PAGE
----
Postdoctoral associate, Indian institute of science, Bangalore


How does the phenotypic diversity among the tumor heterogeneity contribute in drug resistance

Drug treatment induces phenotypic switch and stemness in acquiring resistance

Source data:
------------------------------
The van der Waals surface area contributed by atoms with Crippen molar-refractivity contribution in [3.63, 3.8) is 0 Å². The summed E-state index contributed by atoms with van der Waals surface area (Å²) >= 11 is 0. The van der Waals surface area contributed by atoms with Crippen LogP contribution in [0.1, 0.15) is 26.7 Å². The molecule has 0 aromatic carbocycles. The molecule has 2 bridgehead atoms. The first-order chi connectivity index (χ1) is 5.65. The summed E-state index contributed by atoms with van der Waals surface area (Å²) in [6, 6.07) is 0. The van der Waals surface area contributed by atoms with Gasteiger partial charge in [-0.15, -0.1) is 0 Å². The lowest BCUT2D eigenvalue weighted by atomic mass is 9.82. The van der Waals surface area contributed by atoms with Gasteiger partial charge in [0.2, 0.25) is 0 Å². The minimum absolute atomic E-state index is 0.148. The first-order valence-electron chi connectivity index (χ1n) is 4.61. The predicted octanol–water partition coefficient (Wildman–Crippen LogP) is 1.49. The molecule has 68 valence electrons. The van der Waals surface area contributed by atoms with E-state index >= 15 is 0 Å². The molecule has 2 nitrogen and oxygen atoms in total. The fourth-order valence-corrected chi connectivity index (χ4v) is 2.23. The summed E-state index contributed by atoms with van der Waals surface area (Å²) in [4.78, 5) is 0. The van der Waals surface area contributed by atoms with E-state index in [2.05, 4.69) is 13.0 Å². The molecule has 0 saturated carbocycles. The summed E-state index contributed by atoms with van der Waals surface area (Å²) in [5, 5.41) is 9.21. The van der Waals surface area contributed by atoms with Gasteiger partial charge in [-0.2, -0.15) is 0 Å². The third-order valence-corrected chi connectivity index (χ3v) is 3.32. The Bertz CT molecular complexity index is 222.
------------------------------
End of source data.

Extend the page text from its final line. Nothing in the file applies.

The conventional anti-cancer therapy is becoming a challenge to abolish tumor due to the development of drug resistance. Tumor cells acquire resistance due to intra-tumor heterogeneity imposed by epithelial to mesenchymal transition. The drugs which target epithelial cells may fail to target mesenchymal and the intermediate phenotypes due to which the cancer cells acquire drug resistance. This concept provoked us to understand the phenotypic diversity among the tumor heterogeneity which might lead to drug resistance. Treatment of breast cancer cell lines MCF7 and MDA MB 231 with Doxorubicin showed a loss of epithelial markers and gain of mesenchymal markers, and vice versa in MDA MB 231 cells, thereby shifting to an intermediate phenotype. Furthermore, Doxorubicin treatment of MDA MB 231-nanog stable cells led to an increase in nanog positive cells. Thus, our current data suggests that the anti-cancer therapy induces cancer cells to undergo a phenotypic switch and increases the stemness property which might be responsible to gain resistance. Identification of the critical regulators of the phenotypic switch by phosphoproteomics analysis may help us investigate the possible mechanisms underlying the anti-cancer drug resistance. Previous reports also suggest that conventional therapies fail to eliminate cancer stem cells thereby letting the tumor relapse. Our present study might contribute in understanding the possible mechanism of anti-cancer drug resistance and hence might help improve the clinical therapy.